A New Jersey doctor won permission from the New Orleans City Council last week to tear down two small homes on Benjamin Street to make room to build a new home on the entire Cherokee Street lot, over the objection of the city’s historic-preservation staff. The two houses at 7463-65 and 7467 Benjamin Street actually sit on the rear of a lot that fronts on Cherokee Street, recently purchased by Gary Wasserman, a Tulane-trained urologist who practiced in New Jersey. The buildings are “ramshackle” structures that Wasserman wants to demolish so that he can build a 2,900-square-foot home on the 301 Cherokee Street lot, said architect Brian Gille. The smaller building at 7467 Benjamin is not considered historic, but the larger one is a one-story double shotgun built in the early 20th Century that does contribute to the character of the neighborhood, said Elliott Perkins, director of the Historic Districts Landmarks Commission. For that reason, the HDLC recommended that the smaller structure be demolished, but not the double at 7463-65 Benjamin.
A request to tear down a single-story home on Henry Clay Avenue and a proposed renovation of another house on Laurel Street that city officials said would essentially replace it as well have both been rejected by the Historic District Landmarks Commission, but two demolition requests in the Irish Channel and in Hollygrove were approved. The home at 301 Henry Clay dates back to the early part of the 20th Century and remains in relatively good condition, according to the HDLC staff report. The front porch has some damage from a vehicle strike, but the foundation is not damaged and could be repaired, the report concludes, recommending that the demolition request be denied. No one appeared before the HDLC to present the demolition request last Thursday (July 20), but a structural engineer’s letter on behalf of owner Brice Abadie said the cost to make the repairs would exceed the house’s value. Erin Holmes of the Preservation Resource Center disputed that view, and characterized the request as part of a trend of selling smaller homes in sought-after neighborhoods to buyers who intend to replace them with something much larger.
A developer has received tentative approval to tear down the Dat’s Grocery on Magazine Street, but city officials said that actual demolition work cannot begin until he has filed development plans with the Historic District Landmarks Commission. Developer Cornelius Payne told the commission last month that banks have been hesitant to finance his redevelopment plans for the Dat’s Grocery site at 1600 Magazine because of the city’s reputation for preventing older buildings from being torn down. But the building’s architecture does not represent an essential part of the character of the surrounding Lower Garden District, Payne said, so he asked the commission to help him show potential lenders that demolition of it will not be an obstacle. “I have this property with the hopes and plans of redeveloping it,” Payne said at the May 11 meeting of the HDLC. “The site is a non-historic building.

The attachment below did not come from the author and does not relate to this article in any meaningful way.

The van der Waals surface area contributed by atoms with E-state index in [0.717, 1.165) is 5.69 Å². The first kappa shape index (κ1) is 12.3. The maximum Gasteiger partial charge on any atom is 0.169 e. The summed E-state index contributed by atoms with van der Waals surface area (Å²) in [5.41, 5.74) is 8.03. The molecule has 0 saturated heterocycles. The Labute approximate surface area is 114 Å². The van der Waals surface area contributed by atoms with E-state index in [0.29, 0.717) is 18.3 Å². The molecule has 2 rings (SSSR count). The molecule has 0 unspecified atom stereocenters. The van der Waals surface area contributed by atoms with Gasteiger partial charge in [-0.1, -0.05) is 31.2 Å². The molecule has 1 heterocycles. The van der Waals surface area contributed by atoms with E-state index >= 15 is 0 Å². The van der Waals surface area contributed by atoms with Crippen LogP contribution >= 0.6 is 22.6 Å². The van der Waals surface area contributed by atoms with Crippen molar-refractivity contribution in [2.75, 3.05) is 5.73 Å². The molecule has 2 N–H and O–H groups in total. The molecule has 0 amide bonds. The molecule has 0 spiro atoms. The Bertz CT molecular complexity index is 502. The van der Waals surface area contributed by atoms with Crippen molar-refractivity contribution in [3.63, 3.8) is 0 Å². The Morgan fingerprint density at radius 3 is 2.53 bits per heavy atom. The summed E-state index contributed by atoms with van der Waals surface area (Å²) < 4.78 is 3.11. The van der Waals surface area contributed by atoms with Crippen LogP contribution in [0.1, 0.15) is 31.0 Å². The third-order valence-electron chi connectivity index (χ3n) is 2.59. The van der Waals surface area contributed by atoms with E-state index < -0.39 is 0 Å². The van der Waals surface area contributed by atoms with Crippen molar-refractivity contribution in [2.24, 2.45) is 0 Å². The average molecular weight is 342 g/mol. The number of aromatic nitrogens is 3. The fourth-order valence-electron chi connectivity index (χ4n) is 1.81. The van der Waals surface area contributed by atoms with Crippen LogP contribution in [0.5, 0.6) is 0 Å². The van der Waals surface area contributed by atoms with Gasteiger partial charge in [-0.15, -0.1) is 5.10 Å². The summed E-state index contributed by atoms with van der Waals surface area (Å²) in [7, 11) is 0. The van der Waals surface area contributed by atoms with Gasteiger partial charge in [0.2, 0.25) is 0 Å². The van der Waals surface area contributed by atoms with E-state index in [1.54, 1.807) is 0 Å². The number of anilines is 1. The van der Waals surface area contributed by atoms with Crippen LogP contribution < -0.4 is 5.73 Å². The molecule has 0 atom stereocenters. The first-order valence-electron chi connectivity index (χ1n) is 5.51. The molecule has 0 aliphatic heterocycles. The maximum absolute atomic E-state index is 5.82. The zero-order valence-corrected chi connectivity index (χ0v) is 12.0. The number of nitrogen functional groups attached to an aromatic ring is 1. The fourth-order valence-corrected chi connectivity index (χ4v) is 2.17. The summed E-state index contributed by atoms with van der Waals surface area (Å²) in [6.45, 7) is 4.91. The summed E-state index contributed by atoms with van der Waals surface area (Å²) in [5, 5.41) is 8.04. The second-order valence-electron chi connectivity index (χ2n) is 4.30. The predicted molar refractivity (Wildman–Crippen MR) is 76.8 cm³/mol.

A former South Carrollton Avenue service station with a long distinctive overhang was approved for demolition this week, and the new owners plan to replace it with either a sports bar or a drive-through coffee shop. The building at 3200 South Carrollton Avenue (at the corner of Oleander Street about a block off Earhart Boulevard) was owned by the Patterson family since the 1970s until it was sold to Evelyn Evans Freiberg for $200,000 in early March, according to documents included with the demolition application. “We hope to build a sports bar there, though we also have been approached by a local coffee chain about leasing the property,” John Freiberg told the Neighborhood Conservation District Advisory Committee on Monday afternoon. “We would like to rebuild it because it is an old service station. It’s fairly dilapidated.”
Two buildings in the 3900 block of Tchoupitoulas Street were denied demolition requests before city officials last week. A company called Supreme Restoration applied for demolition permits for the structures at 3950 and 3958 Tchoupitoulas. The idea of tearing them down drew opposition from both the public and the committee at the Neighborhood Conservation District Advisory Committee on Monday, March 20, but no one spoke in favor of it. Tchoupitoulas is “one of the most diverse mixed-use corridors in the city,” with both industrial and residential uses, said Erin Holmes of the Preservation Resource Center. Both extremes of those uses should be preserved, she said.